Caramel or ‘millionaire’s’ shortcake consisting of a base of shortbread topped with a layer of caramel and (usually) chocolate or carob

Shortbread biscuits partly or wholly chocolate-covered

Is there VAT on milk?

No, milk is zero-rated and therefore has no VAT. Sounds simple enough doesn’t it? 

But there is actually specific and extensive guidance around what constitutes a milk drink in the context of VAT.

Milk-based drinks such as milkshakes are zero-rated as preparations of milk. Milk replacements like soya or oat milk are also zero-rated as they are necessary replacements for those allergic to dairy products. Coconut milk, however, is not zero-rated as a milk item, but it may be zero-rated as a food when sold as a culinary ingredient.

When it comes to milk-derived powders usually the 50% rule is applied. According to UK VAT rules, if a drink contains at least 50% milk or milk derivatives by volume, then its a food product and is zero-rated for VAT purposes. This means that no VAT is charged on the sale of the drink. On the other hand, if a drink contains less than 50% milk or milk derivatives by volume, then it is considered to be a standard-rated beverage and is subject to VAT at the standard rate of 20%. 

Is VAT charged on coffee?

Coffee granules or beans bought from a shop are usually zero-rated for VAT purposes, as they are intended for home consumption and not considered ‘hot food’. On the other hand, warm prepared coffee purchased from a cafe, pub or restaurant for immediate consumption on or off the premises is considered standard-rated, meaning it is subject to VAT at the standard rate.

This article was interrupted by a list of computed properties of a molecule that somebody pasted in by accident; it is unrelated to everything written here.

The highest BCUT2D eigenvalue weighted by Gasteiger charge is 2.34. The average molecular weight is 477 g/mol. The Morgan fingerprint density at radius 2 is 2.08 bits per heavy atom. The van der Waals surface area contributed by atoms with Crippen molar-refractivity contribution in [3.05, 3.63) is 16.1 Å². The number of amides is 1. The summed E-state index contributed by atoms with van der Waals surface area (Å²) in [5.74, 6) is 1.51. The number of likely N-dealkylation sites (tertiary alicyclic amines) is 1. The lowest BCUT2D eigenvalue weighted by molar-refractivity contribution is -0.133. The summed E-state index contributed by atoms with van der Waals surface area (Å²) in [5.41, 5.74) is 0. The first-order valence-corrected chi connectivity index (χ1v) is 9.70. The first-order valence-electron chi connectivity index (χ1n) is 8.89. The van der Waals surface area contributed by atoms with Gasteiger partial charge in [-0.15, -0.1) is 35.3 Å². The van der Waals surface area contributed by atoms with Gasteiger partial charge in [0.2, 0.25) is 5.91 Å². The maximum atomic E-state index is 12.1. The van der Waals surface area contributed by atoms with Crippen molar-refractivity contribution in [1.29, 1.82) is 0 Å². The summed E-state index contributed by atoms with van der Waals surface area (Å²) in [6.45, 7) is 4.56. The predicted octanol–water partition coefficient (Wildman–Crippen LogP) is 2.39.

This is because warm food and drinks sold for immediate consumption are generally considered standard-rated.

Is there VAT on nuts?

There is 0% VAT on unprepared nuts that are still in their shells, but if a nut has been shelled then they are standard rated. An exception to this is peanuts which are still zero-rated even when out of their shells.

Why are Jaffa cakes VAT free?

In 1991, McVities, the producer of Jaffa Cakes, went to court to fight against the value-added tax charged on Jaffa Cakes. The question was whether Jaffa Cakes should be classified as a zero-rated cake or a standard-rated chocolate-covered biscuit.

To prove that Jaffa Cakes were indeed cakes, McVitie's presented several compelling arguments:

  • The products name contains the word ‘cake’
  • The ingredients including flour, eggs and milk are more similar to a cake recipe than a biscuit
  • The product's texture is more cakelike
  • The fact that Jaffa cakes become hard when stale, like regular cakes do, while biscuits become soft

The court ultimately ruled in favour of McVitie's, stating that Jaffa Cakes were indeed cakes and therefore zero-rated for VAT purposes. This landmark case has since set a precedent for other food items that may straddle the line between cake and biscuit and has resulted in millions of pounds of savings for McVitie’s. 

The more you know!